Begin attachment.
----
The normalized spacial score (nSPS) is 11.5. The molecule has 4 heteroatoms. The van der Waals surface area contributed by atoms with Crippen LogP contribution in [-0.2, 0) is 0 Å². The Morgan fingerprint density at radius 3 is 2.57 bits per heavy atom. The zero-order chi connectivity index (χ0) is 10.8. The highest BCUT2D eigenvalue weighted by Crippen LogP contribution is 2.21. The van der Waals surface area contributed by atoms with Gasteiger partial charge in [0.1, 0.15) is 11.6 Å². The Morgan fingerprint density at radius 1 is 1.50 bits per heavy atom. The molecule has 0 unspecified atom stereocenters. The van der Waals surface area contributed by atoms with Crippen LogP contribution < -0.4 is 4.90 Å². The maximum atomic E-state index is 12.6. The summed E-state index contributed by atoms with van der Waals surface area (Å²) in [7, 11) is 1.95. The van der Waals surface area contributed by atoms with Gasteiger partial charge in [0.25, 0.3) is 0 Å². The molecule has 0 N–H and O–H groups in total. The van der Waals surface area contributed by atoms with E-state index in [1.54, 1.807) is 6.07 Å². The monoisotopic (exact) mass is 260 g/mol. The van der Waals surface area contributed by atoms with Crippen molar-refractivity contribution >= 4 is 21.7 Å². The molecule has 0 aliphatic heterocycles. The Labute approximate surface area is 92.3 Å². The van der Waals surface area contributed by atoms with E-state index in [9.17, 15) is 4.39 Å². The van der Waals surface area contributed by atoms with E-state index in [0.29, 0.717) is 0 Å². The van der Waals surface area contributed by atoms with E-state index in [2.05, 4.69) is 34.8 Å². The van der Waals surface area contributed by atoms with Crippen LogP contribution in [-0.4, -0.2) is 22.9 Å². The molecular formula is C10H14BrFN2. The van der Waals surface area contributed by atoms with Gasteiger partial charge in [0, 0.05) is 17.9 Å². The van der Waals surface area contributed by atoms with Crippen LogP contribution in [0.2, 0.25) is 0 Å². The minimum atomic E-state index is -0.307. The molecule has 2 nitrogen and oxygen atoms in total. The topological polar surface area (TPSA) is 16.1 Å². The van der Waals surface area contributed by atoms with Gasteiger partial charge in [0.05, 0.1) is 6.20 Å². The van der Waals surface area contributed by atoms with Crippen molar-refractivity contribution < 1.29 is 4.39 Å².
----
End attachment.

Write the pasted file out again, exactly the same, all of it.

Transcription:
The normalized spacial score (nSPS) is 11.5. The molecule has 4 heteroatoms. The van der Waals surface area contributed by atoms with Crippen LogP contribution in [-0.2, 0) is 0 Å². The Morgan fingerprint density at radius 3 is 2.57 bits per heavy atom. The zero-order chi connectivity index (χ0) is 10.8. The highest BCUT2D eigenvalue weighted by Crippen LogP contribution is 2.21. The van der Waals surface area contributed by atoms with Gasteiger partial charge in [0.1, 0.15) is 11.6 Å². The Morgan fingerprint density at radius 1 is 1.50 bits per heavy atom. The molecule has 0 unspecified atom stereocenters. The van der Waals surface area contributed by atoms with Crippen LogP contribution < -0.4 is 4.90 Å². The maximum atomic E-state index is 12.6. The summed E-state index contributed by atoms with van der Waals surface area (Å²) in [7, 11) is 1.95. The van der Waals surface area contributed by atoms with Gasteiger partial charge in [0.25, 0.3) is 0 Å². The molecule has 0 N–H and O–H groups in total. The van der Waals surface area contributed by atoms with E-state index in [1.54, 1.807) is 6.07 Å². The monoisotopic (exact) mass is 260 g/mol. The van der Waals surface area contributed by atoms with Crippen molar-refractivity contribution >= 4 is 21.7 Å². The molecule has 0 aliphatic heterocycles. The Labute approximate surface area is 92.3 Å². The van der Waals surface area contributed by atoms with E-state index in [9.17, 15) is 4.39 Å². The van der Waals surface area contributed by atoms with E-state index in [0.29, 0.717) is 0 Å². The van der Waals surface area contributed by atoms with E-state index in [2.05, 4.69) is 34.8 Å². The van der Waals surface area contributed by atoms with Crippen LogP contribution in [-0.4, -0.2) is 22.9 Å². The molecular formula is C10H14BrFN2. The van der Waals surface area contributed by atoms with Gasteiger partial charge in [0, 0.05) is 17.9 Å². The van der Waals surface area contributed by atoms with Crippen LogP contribution in [0.2, 0.25) is 0 Å². The minimum atomic E-state index is -0.307. The molecule has 2 nitrogen and oxygen atoms in total. The topological polar surface area (TPSA) is 16.1 Å². The van der Waals surface area contributed by atoms with Gasteiger partial charge in [0.05, 0.1) is 6.20 Å². The van der Waals surface area contributed by atoms with Crippen molar-refractivity contribution < 1.29 is 4.39 Å².